Author Archives: Neil P. Chatelain

Unpublished: A Trio of Favorite Unpublished Primary Sources from the Civil War and Beyond

When I saw Emerging Civil War would feature favorite unpublished primary sources of its members, three immediately came to mind. All hold special significance for me through different avenues, but only one is from the Civil War. Nevertheless, I thought … Continue reading

Posted in Primary Sources, Ties to the War | Tagged , , , , , , , , , , , | 7 Comments

A Newly Uncovered Letter in the Most Ungentlemanly Porter-Miller Exchange

Anyone who has read their fair share of Civil War correspondence knows it is often very cordial, even when notes are exchanged between officers on opposing sides. However, occasionally it devolves into arguments akin to modern-day social media rants, especially … Continue reading

Posted in Leadership--Confederate, Leadership--Federal, Navies, Primary Sources | Tagged , , , , , , , , | 4 Comments

Blockade, Privateering, and the 1856 Declaration of Paris

In April 1861, the commanders in chief of both the United States and Confederacy issued far ranging proclamations. Abraham Lincoln declared a blockade of Confederate ports while Jefferson Davis issued a call for privateers to make war on US seaborne … Continue reading

Posted in Navies, Politics | Tagged , , , , , , , , , , | 5 Comments

George N. Hollins’ Fall From Grace

Circumstances change amidst battle and combat leaders often have great discretion in carrying out orders. The maxim of marching to the sound of the guns comes to mind, especially during the US Civil War. Commanders were often praised for following … Continue reading

Posted in 160th Anniversary, Leadership--Confederate, Navies | Tagged , , , , | 4 Comments

On the March to Sailor’s Creek with Tucker’s Naval Battalion

One thousand Confederate sailors and Marines defended Richmond by April 1865. Rear Admiral Raphael Semmes commanded the James River Squadron’s ironclads, wooden steamers, and torpedo boats. The Confederate Naval Academy, officers in training, operated CSS Patrick Henry. Captain John R. … Continue reading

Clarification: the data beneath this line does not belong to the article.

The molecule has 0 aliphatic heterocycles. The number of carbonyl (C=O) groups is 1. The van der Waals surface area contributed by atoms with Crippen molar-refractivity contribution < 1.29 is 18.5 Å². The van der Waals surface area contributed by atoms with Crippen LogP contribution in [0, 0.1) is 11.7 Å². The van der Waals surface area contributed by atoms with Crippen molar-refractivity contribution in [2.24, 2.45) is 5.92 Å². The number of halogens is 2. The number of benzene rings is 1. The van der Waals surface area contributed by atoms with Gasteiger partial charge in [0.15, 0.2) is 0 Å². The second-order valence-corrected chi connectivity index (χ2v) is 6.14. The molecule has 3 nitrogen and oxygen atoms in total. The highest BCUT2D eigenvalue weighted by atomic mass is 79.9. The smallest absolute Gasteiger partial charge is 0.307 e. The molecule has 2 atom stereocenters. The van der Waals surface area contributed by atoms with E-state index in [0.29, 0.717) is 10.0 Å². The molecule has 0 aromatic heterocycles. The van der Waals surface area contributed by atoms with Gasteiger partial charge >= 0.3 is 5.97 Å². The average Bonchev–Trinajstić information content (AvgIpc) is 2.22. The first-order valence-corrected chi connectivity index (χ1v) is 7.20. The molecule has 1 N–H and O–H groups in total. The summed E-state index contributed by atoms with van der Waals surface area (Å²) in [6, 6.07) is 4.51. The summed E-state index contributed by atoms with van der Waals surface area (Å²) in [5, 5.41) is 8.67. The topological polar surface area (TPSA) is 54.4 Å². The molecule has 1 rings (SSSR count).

Posted in Battles, Leadership--Confederate, Navies | Tagged , , , , , , , , , , , , , , , , , , | 1 Comment

The First Draft of Naval History: USS Minnesota’s Deck Log and the Battle of Hampton Roads

In naval circles, the deck log is sacred. It is a ship’s official record, documenting location, weather, personnel and supply transfers, and changes in course and speed. Anything significant, important, or novel is recorded in a ship’s log and signed … Continue reading

Posted in Battles, Navies, Primary Sources | Tagged , , , , , , , , , , | 3 Comments

The Invasion of Ukraine and the U.S. Civil War: Comparative Watersheds in Portraying War

Like many others, I have been captivated by the February 2022 Russian invasion of Ukraine. The Ukrainian people’s desire and resolve to maintain their independence has been a source of inspiration for many and has stirred global actors, ranging from … Continue reading

Posted in Photography, Ties to the War | Tagged , , , , , | 11 Comments

Symposium Spotlight: Ambitions and Challenges of a Confederate Navy European Ironclad Squadron

Welcome back to our yearly spotlight series, highlighting speakers and topics for our upcoming symposium. Over the coming weeks, we will continue to feature previews of our speaker’s presentations for the 2022 Emerging Civil War Symposium. We’ll also be sharing … Continue reading

Posted in Navies, Symposium | Tagged , , , , , , , | 4 Comments

Attrition Rates of City-Class Ironclads

Perhaps nothing is more identifiable with the Mississippi River valley’s naval campaigns as the city-class ironclads. With February 2022 marking the 160th anniversary of the Fort Henry/Fort Donelson campaign, where these ironclads were first extensively used, it is worth collectively … Continue reading

Posted in 160th Anniversary, Navies, Western Theater | Tagged , , , , , , , , , , , , , , , , , , , , , , , , , , , , , , , , , , | 4 Comments

Memorials and Memory on a French Quarter Dog Walk

My wife and I, along with our spunky mutt Mouton (named after General Jean-Jacques-Alfred- Alexandre Mouton), spent the week before Christmas 2021 in New Orleans. My younger sister got married that week and we were sure to not miss out. … Continue reading

Posted in Battlefields & Historic Places, Monuments | Tagged , , , , , , , , , , , , , , , , , | 6 Comments